A: Amoxy clav, M : Moxifloxacin , P : PAS (p- amino salicylic acid)

    CAT 4* DOTS PLUS ; CAT3 HAS BEEN MERGED IN CAT 1

  • Newer drugs Amikacin, Kanamycin, Capriomycin

    Ethionamide

    Cycloserine

    ciprofloxacin, Ofloxacin, Levofloxacin

    Rifabutin

    Clarithromycin

    Clofazimine

  • MIDDLE PATH REGIME:- Rest in hard bed or plaster of paris bed

    Drugs (chemo- therapy)

    Radiographs and ESR are taken 3 to 6 months interval MRI or CT scan may be advisable at 6 to 12 months interval for about 2 years

    Gradual mobilization of patient is encouraged in absence of neural deficit with spinal braces after 3-9 weeks of starting treatment and back extension exercises 5 to 10 mins, 3 to 4 times a day continued for 18 months to 2 years

    Abscesses are aspirated when near the surface, and 1gm steptomycin with or without INH in solution is instilled at each aspiration

  • CHEMOTHERAPY

    INH 300-400MG; Rifampicin 450-600mg; ofloxaxin400-600mg; pyrazinamide 1500mg;ethambutol 1200mg

  • Sinuses heals with in 6 to 12 weeks .

    Neural complications if showing progressive recovery on triple drug therapy between 3 to 4 weeks surgery is unnecessary.if not decompression of the cord is performed .

    Excisional surgery is recommended for posterior spinal disease associated with abscess or sinus formation (with or with out neural involvement).

    Operative debridement is advised for cases who do not show arrest of the activity of spinal lesions after 3 to 6 months of ATT

  • Sinus and abscess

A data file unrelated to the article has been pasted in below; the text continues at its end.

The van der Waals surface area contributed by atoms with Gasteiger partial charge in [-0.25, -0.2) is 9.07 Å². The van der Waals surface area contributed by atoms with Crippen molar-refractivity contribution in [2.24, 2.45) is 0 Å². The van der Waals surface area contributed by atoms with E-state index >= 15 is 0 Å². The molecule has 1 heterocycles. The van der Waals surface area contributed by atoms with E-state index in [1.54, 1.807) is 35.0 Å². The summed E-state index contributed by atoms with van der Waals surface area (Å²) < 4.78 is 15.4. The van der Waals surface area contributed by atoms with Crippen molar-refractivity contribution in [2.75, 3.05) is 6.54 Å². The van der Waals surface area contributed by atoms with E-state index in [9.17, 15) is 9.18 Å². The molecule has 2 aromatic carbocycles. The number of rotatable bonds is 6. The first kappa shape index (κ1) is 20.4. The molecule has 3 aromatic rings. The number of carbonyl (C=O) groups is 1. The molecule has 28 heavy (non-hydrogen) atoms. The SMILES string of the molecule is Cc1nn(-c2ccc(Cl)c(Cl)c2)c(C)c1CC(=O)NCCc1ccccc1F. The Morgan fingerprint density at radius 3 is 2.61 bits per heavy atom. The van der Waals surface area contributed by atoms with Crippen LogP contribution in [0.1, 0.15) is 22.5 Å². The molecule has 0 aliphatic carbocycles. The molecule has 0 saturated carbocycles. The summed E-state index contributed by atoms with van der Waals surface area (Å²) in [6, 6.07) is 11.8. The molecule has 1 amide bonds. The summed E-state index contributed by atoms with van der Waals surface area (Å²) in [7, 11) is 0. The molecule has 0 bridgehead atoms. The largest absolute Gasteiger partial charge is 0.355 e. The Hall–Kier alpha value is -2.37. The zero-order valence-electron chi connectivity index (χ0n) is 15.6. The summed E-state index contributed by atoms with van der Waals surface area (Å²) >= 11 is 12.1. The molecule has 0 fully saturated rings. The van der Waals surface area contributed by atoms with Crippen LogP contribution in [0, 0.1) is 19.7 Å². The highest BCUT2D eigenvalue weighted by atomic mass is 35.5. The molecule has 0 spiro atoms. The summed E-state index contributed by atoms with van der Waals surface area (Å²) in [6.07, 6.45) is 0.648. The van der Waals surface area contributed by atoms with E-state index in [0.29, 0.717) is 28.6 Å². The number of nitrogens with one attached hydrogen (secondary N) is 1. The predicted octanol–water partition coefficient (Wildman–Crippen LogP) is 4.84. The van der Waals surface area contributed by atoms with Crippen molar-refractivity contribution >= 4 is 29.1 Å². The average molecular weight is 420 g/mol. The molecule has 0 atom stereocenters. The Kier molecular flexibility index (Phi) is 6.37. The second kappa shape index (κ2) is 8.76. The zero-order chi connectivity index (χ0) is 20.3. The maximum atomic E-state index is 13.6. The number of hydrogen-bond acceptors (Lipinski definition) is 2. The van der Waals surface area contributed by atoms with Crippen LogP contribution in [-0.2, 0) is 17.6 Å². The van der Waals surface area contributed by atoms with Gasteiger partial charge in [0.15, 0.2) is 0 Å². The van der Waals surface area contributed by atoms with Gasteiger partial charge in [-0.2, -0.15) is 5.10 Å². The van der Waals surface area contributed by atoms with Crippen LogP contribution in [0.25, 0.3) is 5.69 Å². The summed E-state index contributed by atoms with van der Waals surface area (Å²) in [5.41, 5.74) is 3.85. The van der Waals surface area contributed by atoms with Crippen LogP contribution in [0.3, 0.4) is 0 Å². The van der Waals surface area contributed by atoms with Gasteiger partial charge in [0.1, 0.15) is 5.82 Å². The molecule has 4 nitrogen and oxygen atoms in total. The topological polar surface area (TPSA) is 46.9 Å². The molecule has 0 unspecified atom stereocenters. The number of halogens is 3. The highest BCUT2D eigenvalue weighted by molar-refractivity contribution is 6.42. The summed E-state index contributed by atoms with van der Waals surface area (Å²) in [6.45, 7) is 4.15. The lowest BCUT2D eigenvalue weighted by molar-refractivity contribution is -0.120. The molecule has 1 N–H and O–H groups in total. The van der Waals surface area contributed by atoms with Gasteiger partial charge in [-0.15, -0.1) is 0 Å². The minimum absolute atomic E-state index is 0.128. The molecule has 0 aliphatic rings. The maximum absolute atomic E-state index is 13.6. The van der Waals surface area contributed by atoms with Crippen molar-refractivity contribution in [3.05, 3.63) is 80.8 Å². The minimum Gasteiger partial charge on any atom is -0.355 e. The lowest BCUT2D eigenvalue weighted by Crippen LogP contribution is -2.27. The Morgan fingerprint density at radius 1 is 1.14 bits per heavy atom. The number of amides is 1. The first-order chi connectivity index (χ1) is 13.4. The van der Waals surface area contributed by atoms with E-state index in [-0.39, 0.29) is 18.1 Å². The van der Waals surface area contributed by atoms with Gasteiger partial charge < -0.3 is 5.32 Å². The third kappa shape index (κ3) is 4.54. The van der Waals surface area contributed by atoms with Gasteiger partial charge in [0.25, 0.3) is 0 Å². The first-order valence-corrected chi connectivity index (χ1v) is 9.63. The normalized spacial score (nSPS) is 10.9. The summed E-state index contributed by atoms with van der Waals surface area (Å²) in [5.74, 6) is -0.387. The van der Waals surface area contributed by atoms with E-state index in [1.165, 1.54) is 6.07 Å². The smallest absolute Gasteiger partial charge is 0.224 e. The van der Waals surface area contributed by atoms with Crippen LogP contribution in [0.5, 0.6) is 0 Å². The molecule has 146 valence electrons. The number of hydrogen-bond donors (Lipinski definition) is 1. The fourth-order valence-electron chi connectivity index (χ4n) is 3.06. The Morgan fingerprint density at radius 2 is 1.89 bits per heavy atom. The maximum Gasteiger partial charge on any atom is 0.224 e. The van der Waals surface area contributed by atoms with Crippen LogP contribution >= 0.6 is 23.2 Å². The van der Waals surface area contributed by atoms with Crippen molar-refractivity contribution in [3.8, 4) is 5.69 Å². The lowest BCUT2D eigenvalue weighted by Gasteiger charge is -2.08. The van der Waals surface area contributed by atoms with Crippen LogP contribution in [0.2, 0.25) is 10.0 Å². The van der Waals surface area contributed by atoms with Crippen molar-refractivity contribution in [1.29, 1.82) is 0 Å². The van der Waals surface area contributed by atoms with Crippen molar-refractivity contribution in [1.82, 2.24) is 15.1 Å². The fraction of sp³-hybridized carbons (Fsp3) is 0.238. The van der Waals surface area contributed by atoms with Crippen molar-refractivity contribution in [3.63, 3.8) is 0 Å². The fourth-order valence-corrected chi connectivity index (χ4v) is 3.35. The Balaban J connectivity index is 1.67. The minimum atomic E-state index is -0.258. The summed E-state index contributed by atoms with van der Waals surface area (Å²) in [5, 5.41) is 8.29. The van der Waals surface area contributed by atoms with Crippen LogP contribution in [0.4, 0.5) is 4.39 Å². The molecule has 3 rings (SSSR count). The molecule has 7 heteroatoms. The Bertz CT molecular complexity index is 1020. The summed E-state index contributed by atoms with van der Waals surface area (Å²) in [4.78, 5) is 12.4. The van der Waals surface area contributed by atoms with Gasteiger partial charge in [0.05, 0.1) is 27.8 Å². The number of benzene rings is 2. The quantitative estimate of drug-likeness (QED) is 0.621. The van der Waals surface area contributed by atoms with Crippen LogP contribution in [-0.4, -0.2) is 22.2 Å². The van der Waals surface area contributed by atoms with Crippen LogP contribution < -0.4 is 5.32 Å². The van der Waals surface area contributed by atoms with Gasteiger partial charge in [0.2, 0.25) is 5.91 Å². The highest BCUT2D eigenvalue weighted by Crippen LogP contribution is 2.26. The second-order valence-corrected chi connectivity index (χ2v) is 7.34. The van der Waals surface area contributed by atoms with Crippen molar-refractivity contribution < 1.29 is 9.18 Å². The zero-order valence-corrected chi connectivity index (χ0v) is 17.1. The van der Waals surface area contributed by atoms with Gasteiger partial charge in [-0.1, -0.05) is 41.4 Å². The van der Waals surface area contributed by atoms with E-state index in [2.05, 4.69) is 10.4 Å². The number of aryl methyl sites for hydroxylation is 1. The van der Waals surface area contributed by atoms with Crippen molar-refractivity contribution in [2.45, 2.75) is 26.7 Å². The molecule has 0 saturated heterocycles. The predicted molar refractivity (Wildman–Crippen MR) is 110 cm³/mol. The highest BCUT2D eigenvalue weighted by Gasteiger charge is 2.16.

• Psoas abscess:-

  • BILATERAL PSOAS ABSCESS

  • Posterior spinal arthodesis is recommended for symptomatic unstable spinal lesions.

    Post operative pts with neural complications 3 to 5 months after sx made good recovery pt is mobilized out of bed with spinal braces, the spinal brace is gradually discarded about 12 to 24 months after the operation.

  • SURGERY INDICATIONS

    Decompression (+/-Fusion)

    Advance disease, failure to respond to 3-6 weeks conservative therapy

    Debridement +/-decompression +/-fusion

    Recurrence of disease or of neural complication

    Anterior transposition of cord ( extrapleuralanterolateralapproach)

    Severe Kyphosis (>60 deg) + neural

    deficits.

    laminectomy Extradural granuloma / tuberculoma/ Old healed disease presenting as secondary canal stenosis / posterior spinal disease.

  • ABSOLUTE INDICATIONS FOR OPERATIVE DECOMPRESSION

    Neurological complications which do not start showing signs of progressive recovery to a satisfactory level after a fair trail of conservative therapy 3-4 weeks.

    Patients with spinal caries in whom neurological complications develop during the conservative treatment.

    Patients with neurological complications which become worse while they are undergoing therapy with antituberculous drugs and bed rest .

  • Patients who have a recurrence of neurological complications .

    Patients with prevertebral cervical abscesses neurological signs and difficulty in deglutination and respiration .